He didn’t change [as he got famous]. For us that’s the true sign of a man. We always managed to get together. We went on golfing trips, we’d got to the lake. One time, we were at a wedding in Victoria and we went out to play [golf]. I’m left-handed and Steve’s right-handed. Steve won one hole and we went back and Steve played it left-handed, with my clubs, and beat us all again. And I’m like, ‘You [jerk]. Who does that?’ And I’m not a terrible golfer, I’m a 12 handicap; I’m shooting in the 80s. And he beat me with my clubs, playing left-handed. I was like, ‘All right, let’s just drink beer from now on.’

When he was in Dallas and went up 3-0 on Portland [in the first round of the 2003 playoffs], a bunch of us went down to Portland. Steve was like, ‘We got this in the bag.’ He came out on the piss that night and they lost three straight after. [Nash was scoreless with four turnovers in Game 4 in Portland; the Mavericks won the series in seven]. We look back at it and laugh now; it was a really funny situation.

Ian Hyde-Lay was well positioned to help Nash prepare for basketball after high school. He had played for the legendary Ken Shields at the University of Victoria as a hard-nosed guard and team captain, winning a national championship in 1980 and working up close with a slew of future Canadian Olympians. But he was still a young teacher and coach when Nash arrived at SMU for Grade 11. Now in the 38th year of a career that is still going strong, he’s able to more fully appreciate his most accomplished student.

I had heard rumours about this kid with amazing skills at Arbutus Middle School. We went up there for a league game in January of [Steve’s] Grade 9 year and it was a good, competitive game. He got a ball on the right side of the court and drove middle, and off the dribble fired a left-handed bounce pass to a guy cutting back door. He was threading through this impossibly small hole, absolutely on time and on target, and the ball went crashing off the end wall because the receiver had no idea the ball was on its way. But I remember sitting with a guy I’ve coached with for years and years and turning to him and saying, ‘Did you see that?’ It was just a moment when you’re thinking, ‘That was incredibly skillful.’ And to have the vision and the ability to do it at that age was amazing.

Your rank-and-file sports fan looks at speed or how much can you lift or how high can you jump. But there is so much more — balance, vision — and he had those in spades. I mean, he was no slouch. He could run and he had tremendous cardiovascular endurance; he would shatter records [in testing].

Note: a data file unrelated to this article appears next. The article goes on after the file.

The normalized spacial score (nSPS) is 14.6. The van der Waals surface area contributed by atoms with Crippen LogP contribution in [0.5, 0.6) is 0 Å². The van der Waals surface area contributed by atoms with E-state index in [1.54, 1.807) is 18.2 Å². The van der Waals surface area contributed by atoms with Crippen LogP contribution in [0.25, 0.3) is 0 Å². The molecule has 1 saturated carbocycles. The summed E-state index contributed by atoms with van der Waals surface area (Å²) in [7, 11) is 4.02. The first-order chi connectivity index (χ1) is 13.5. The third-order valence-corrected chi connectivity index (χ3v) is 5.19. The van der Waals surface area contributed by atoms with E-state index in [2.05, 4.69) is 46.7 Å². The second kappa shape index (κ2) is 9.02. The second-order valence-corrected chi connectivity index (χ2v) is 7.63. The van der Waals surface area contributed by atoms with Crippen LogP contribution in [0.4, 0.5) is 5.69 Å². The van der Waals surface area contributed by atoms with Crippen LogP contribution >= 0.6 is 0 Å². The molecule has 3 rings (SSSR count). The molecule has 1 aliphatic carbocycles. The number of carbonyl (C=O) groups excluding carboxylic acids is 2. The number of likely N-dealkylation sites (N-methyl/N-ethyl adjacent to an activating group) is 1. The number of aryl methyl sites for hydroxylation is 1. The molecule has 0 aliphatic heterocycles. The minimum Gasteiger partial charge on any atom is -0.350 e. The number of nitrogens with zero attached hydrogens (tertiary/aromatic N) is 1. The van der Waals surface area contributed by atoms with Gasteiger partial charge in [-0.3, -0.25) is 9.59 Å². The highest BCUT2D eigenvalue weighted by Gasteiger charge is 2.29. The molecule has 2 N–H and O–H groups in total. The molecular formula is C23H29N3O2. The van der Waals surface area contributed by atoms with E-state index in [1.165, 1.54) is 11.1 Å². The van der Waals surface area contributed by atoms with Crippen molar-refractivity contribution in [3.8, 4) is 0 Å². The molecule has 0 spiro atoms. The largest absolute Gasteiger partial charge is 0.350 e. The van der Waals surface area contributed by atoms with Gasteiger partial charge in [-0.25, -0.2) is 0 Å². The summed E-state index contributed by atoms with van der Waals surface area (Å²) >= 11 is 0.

But I didn’t really think about it other than you came away from a workout going, ‘Wow, that was not the norm.’ He’d make 20, 25 shots in a row and it seemed effortless. I didn’t give him any real guidance on his ball-handling. He’d be handling two balls running up and down the floor and you’d say to yourself, ‘There’s really nothing I can do to improve this’. In the years since, there have been parents who would say ‘This guy is the next Steve.’ I wouldn’t say anything out loud, but in my mind I’d be saying, ‘No way, not even close.’

Lloyd Pierce has enjoyed a meteoric rise through the NBA coaching ranks since breaking in with the Cleveland Cavaliers as a player development specialist in 2007. He begins his first season as an NBA head coach with the Atlanta Hawks this year. As a Bay Area high-school basketball standout he was considering attending nearby Santa Clara in 1993. Nash was about to start his sophomore season and host Pierce’s recruiting visit. They’re still fast friends today.

You can watch Blue Chips and see one side of the recruiting trip, and then you go to Santa Clara and Steve Nash is your host and you see the other side. It was Saturday afternoon and we were kind of in-between things and he said we have the afternoon free. Obviously, we’re going out and partying that night on campus, but is there anything you wanted to do in the afternoon?

And I said, ‘Well, my high school has homecoming at about four o’clock.’ And he said, ‘Do you want to go?’ And I said, ‘Sure. I mean, yeah.’ And he said, ‘Let’s go then.’ So Steve Nash and I go to Yerba Buena High School in San Jose and we’re at my high school homecoming football game on my recruiting trip. Fast-forward 24 years and I think there are about eight or nine or us from that team that are going out to celebrate his Hall of Fame induction.

He’s always been fundamentally sound; he’s always been one step ahead, if you may, of the defence. Any great point guard sees things before they happen. He fits that mould, but that’s a skill and something he’s worked on. His respect and love for the game allowed him to hone his craft and perfect his craft.

When he’s on the bench and the timeout occurs, he’s the first person out on to the court — he runs out and he’s got his high-five hand up. That’s his opportunity to coach. That’s his opportunity to encourage; that’s his opportunity to criticize. But he presents himself with the high five as, ‘Hey I’ve got some positive reinforcement or some positive feedback. I’m with you,’ — that’s the high five — ‘now let me correct you or let me help you.’ It’s a subtle thing but it’s a very mindful thing. If you’re just watching you’re thinking, ‘Man, Steve Nash is always throwing high fives. He’s always staying positive.’ However, he’s also coaching, educating.

He had a player development approach before it was called player development. He’d come back at night to Santa Clara and bring a couple of guys and play one-on-one and he’d work on his skill set. He was his own player development coach in college. That was 20-plus years ago, that’s not what we were doing back then. It was open gym and a lot of rhythm shooting.

By the time I got to Santa Clara, he was Steve Nash. He already knew how to play pick-and-roll and make reads and hold off his guy and create his own shot and find his guys. He had a skill set that wasn’t quite college — it definitely wasn’t a Santa Clara set of skills. That was Steve Nash as a junior. He was really good. He was our conference player of the year, and then there’s Steve Nash who just returned from Team Canada as a senior [Nash played for Canada at the World Championships in Toronto in 1994] and you’re saying, ‘How did he get so much better over the summer? I was playing with a really good college player, now I’m playing with a pro.’